Obesity continues to be a serious health problem in the U.S., contributing to heart disease, diabetes, joint disorders and even certain types of cancer. And according to the latest data, more Americans will be obese by 2030 than ever before.
In a study published in the New England Journal of Medicine, researchers led by Zachary Ward at the Harvard T. H. Chan School of Public Health analyzed body mass index (BMI) data reported by more than 6.2 million adults who answered questions for the Behavioral Risk Factor Surveillance System Survey (BRFSS), a large phone-based survey conducted by the U.S. Centers of Disease Control and Prevention (CDC) and other federal agencies. Because height and weight are self-reported in this survey, the researchers compared these data to those collected from more than 57,000 people in the National Health and Nutrition Examination Survey (NHANES), another CDC-led database that includes both interviews and physical exams. Using the NHANES data as a template, the scientists adjusted the data from BRFSS to account for any potential self-reporting biases.
The researchers found that, over the past few decades, rates of obesity, defined as having a BMI of 30 or greater, have been rapidly rising. For example, in 2000, no state had an obesity rate higher than 35%.
By 2010, a full 27 states were over that mark.
By 2019, every single U.S. state had an obesity rate higher than 35% except two: Colorado and Hawaii (and the District of Columbia). Ten states were over 45%, and Mississippi, the state with the highest obesity rate, nearly hit 50%.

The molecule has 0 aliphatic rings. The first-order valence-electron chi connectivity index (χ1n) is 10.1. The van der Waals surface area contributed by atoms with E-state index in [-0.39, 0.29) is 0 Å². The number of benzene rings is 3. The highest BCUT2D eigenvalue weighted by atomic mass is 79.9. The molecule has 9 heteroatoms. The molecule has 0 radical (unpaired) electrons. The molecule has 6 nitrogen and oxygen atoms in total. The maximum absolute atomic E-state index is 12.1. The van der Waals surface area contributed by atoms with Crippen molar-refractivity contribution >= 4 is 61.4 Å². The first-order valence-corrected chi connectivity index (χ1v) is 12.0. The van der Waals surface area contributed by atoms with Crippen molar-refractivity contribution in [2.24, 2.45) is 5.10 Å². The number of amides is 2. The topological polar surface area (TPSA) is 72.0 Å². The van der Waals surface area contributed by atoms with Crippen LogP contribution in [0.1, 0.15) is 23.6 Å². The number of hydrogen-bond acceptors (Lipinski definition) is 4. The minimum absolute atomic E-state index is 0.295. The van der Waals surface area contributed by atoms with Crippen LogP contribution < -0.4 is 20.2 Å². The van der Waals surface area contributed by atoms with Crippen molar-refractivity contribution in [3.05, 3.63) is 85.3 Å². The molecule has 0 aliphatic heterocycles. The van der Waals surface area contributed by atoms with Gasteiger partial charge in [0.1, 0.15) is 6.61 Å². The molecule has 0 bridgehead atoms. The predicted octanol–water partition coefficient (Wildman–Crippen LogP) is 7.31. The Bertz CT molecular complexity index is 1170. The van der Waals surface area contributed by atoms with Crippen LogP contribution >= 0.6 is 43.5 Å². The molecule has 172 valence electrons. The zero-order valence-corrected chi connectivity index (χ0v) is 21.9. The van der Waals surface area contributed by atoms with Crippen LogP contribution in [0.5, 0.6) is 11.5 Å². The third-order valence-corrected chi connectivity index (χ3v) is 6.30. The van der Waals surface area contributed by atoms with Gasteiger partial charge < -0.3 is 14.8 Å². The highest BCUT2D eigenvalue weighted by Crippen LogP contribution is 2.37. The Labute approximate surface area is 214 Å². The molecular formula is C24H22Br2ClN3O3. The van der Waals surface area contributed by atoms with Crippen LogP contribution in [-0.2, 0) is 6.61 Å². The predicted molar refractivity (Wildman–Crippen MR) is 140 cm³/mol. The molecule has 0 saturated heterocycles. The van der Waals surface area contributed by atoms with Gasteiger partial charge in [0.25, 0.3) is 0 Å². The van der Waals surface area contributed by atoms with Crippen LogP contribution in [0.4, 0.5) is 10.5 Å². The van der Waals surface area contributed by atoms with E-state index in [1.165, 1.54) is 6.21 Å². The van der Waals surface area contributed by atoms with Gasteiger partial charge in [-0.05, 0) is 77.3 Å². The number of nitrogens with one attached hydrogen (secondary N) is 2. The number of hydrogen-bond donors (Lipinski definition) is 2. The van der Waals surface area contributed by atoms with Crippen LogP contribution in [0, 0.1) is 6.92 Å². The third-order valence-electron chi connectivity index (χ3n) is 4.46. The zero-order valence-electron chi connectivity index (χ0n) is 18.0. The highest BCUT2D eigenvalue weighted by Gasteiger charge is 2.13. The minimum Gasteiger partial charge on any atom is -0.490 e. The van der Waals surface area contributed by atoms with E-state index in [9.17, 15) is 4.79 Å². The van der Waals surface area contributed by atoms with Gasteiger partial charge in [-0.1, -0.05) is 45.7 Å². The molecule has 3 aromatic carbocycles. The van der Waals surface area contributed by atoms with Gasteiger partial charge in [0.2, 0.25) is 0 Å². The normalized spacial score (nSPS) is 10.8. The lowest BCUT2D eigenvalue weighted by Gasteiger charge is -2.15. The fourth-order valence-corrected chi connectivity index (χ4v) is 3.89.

Then, using current trends in overweight and obesity from each state, the researchers projected into the future, and found that by 2030, one in two adults in the U.S. will be considered obese, and one in four will be considered severely obese, with a BMI of 40 or higher. In 29 states, obesity rates will climb to over 50%.
The data suggest that most of those considered obese will be non-Hispanic black women with yearly household incomes of less than $50,000, reflecting overall trends showing higher obesity rates among non-Hispanic blacks than among non-Hispanic whites, and among people of lower income compared to those of higher income. Income in particular is a striking factor in obesity; regardless of where people live in the country, lower income is more likely to be associated with overweight or obesity.
The data highlight the urgent need to find even more ways to address diet, exercise and lifestyle factors that can contribute to weight gain, including nutrition education, access to safe places to walk or exercise, and support for avoiding sedentary behavior throughout the day.
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